When Camp JCC, the Jewish Community Center of Greater Washington’s day camp, opened this week, the 500 campers met not at the center building in Rockville, but at the nearby lower school of the Charles E. Smith Jewish Day School.
The 46-year-old center building is in the second week of major renovations and activities are being moved as hard-hatted workers upgrade preschool classrooms and other areas where campers normally gather.
The aging building needs to be modernized to succeed in an increasingly competitive and diverse market, said CEO Michael Feinstein.
“People are coming here for preschool, for BBYO and Israel Scouts. They’re looking for space to have celebrations,” he said. “But the building isn’t matching the quality of our programming. Our two pools have hit their life expectancy. We probably have the last chalkboards in Montgomery County.”
The JCC is in the county’s White Flint 2 sector, 290 acres around Rockville Pike slated for mixed-use development. That will bring more young families and people without children to the area, Feinstein said.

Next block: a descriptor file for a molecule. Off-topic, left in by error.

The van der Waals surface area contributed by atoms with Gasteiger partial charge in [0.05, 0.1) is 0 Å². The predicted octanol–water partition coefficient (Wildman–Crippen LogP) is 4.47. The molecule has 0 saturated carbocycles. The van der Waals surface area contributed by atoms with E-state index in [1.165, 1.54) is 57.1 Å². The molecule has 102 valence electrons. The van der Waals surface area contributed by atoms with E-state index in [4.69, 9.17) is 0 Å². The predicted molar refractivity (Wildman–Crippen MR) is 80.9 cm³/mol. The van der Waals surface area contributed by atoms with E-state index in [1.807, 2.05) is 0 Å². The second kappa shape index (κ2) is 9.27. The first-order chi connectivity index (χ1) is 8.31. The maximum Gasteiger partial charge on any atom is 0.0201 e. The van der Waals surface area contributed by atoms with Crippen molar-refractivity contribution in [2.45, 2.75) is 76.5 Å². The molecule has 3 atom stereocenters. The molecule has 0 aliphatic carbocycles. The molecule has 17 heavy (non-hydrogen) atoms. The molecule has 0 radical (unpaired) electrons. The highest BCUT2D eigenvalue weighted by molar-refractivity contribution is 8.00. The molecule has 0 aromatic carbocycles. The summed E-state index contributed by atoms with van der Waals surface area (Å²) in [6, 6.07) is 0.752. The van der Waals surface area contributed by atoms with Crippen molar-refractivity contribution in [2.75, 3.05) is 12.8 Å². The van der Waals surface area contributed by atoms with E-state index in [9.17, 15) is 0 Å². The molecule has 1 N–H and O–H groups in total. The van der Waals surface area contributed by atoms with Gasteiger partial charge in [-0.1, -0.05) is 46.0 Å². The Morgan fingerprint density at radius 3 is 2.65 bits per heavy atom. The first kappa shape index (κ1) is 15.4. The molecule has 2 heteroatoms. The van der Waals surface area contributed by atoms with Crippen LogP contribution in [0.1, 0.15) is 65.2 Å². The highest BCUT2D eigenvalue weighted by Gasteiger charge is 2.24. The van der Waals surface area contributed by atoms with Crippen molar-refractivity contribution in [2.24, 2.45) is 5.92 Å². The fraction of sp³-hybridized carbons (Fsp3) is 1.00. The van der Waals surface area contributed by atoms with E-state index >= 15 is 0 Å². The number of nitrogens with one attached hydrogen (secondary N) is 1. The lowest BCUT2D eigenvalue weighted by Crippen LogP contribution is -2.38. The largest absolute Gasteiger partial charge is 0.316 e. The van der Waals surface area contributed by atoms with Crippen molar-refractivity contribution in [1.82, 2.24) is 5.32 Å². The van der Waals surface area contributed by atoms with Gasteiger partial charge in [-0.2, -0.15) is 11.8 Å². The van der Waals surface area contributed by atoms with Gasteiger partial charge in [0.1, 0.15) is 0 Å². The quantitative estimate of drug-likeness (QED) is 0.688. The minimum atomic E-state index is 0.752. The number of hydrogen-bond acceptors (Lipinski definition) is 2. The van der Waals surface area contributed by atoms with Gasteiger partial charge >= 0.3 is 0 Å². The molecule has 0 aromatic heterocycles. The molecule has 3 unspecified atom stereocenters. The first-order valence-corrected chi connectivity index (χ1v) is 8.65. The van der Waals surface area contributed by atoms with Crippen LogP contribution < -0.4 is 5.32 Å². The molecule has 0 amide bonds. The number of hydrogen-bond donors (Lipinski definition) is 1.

“They’re not going to be excited about coming into a building that was built in 1969,” he said.
This summer’s renovations are the first of three phases. During the second phase, in the fall and winter, the center will update its outdoor pool and family locker room. In the third, scheduled for summer 2016, the indoor pool and lockers, and the café will be renovated.
Camp JCC is in high demand, and the center turns away applicants, Feinstein said. In response, the agency plans to increase the camp’s capacity in ways other than building more space. Holding activities at Charles E. Smith Jewish Day School, just across East Jefferson Street, is a way to allow the camp to grow, he said.
So is taking campers out a building entirely and onto the road for travel activities. “The more we do off-site, it gives us more of a chance to increase enrollment,” Feinstein said.
The JCC is raising $12 million to pay for its renovations. The agency raised $10 million before launching a community capital campaign in May. The Bender Foundation made an anchor donation of $1.75 million.
As areas of the building go in and out of operation, the JCC will inform members with email blasts and updates on its website.
Other phase I improvements include the art and dance studios, the gallery and the social hall. A rendering of the social hall shows a comfortable space with a futuristic ceiling of what appears to be star lights.
Said Feinstein, “We already have bookings for two bar and bat mitzvahs.”